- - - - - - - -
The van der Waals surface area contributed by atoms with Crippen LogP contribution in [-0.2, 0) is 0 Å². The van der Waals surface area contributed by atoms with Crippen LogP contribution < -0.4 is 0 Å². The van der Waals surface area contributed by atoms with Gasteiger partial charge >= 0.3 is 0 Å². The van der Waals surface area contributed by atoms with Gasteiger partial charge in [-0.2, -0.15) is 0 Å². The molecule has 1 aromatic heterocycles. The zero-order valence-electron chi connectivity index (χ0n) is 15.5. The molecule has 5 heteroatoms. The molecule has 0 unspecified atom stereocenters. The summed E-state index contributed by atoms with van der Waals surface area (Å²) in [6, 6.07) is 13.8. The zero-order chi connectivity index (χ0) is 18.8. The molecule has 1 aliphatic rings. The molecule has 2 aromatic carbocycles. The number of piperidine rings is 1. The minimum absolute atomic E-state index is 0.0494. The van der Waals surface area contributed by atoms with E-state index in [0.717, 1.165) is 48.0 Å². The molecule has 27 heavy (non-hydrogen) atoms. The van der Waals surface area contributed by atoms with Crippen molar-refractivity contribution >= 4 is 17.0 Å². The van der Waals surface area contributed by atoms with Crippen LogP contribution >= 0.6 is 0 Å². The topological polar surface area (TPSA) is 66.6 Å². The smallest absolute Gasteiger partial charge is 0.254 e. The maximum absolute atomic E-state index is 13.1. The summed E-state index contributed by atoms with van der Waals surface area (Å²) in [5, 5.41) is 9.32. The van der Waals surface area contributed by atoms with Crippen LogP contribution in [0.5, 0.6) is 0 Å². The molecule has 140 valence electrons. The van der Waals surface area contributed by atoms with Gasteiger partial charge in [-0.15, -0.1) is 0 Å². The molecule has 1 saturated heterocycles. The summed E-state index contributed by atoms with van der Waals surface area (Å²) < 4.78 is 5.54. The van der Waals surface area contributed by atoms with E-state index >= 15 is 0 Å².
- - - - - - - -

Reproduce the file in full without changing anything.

The van der Waals surface area contributed by atoms with Crippen LogP contribution in [-0.2, 0) is 0 Å². The van der Waals surface area contributed by atoms with Crippen LogP contribution < -0.4 is 0 Å². The van der Waals surface area contributed by atoms with Gasteiger partial charge >= 0.3 is 0 Å². The van der Waals surface area contributed by atoms with Gasteiger partial charge in [-0.2, -0.15) is 0 Å². The molecule has 1 aromatic heterocycles. The zero-order valence-electron chi connectivity index (χ0n) is 15.5. The molecule has 5 heteroatoms. The molecule has 0 unspecified atom stereocenters. The summed E-state index contributed by atoms with van der Waals surface area (Å²) in [6, 6.07) is 13.8. The zero-order chi connectivity index (χ0) is 18.8. The molecule has 1 aliphatic rings. The molecule has 2 aromatic carbocycles. The number of piperidine rings is 1. The minimum absolute atomic E-state index is 0.0494. The van der Waals surface area contributed by atoms with E-state index in [0.717, 1.165) is 48.0 Å². The molecule has 27 heavy (non-hydrogen) atoms. The van der Waals surface area contributed by atoms with Crippen molar-refractivity contribution >= 4 is 17.0 Å². The van der Waals surface area contributed by atoms with Crippen LogP contribution >= 0.6 is 0 Å². The topological polar surface area (TPSA) is 66.6 Å². The smallest absolute Gasteiger partial charge is 0.254 e. The maximum absolute atomic E-state index is 13.1. The summed E-state index contributed by atoms with van der Waals surface area (Å²) in [5, 5.41) is 9.32. The van der Waals surface area contributed by atoms with Crippen LogP contribution in [0.5, 0.6) is 0 Å². The molecule has 140 valence electrons. The van der Waals surface area contributed by atoms with Gasteiger partial charge in [-0.15, -0.1) is 0 Å². The molecule has 1 saturated heterocycles. The summed E-state index contributed by atoms with van der Waals surface area (Å²) < 4.78 is 5.54. The van der Waals surface area contributed by atoms with E-state index >= 15 is 0 Å².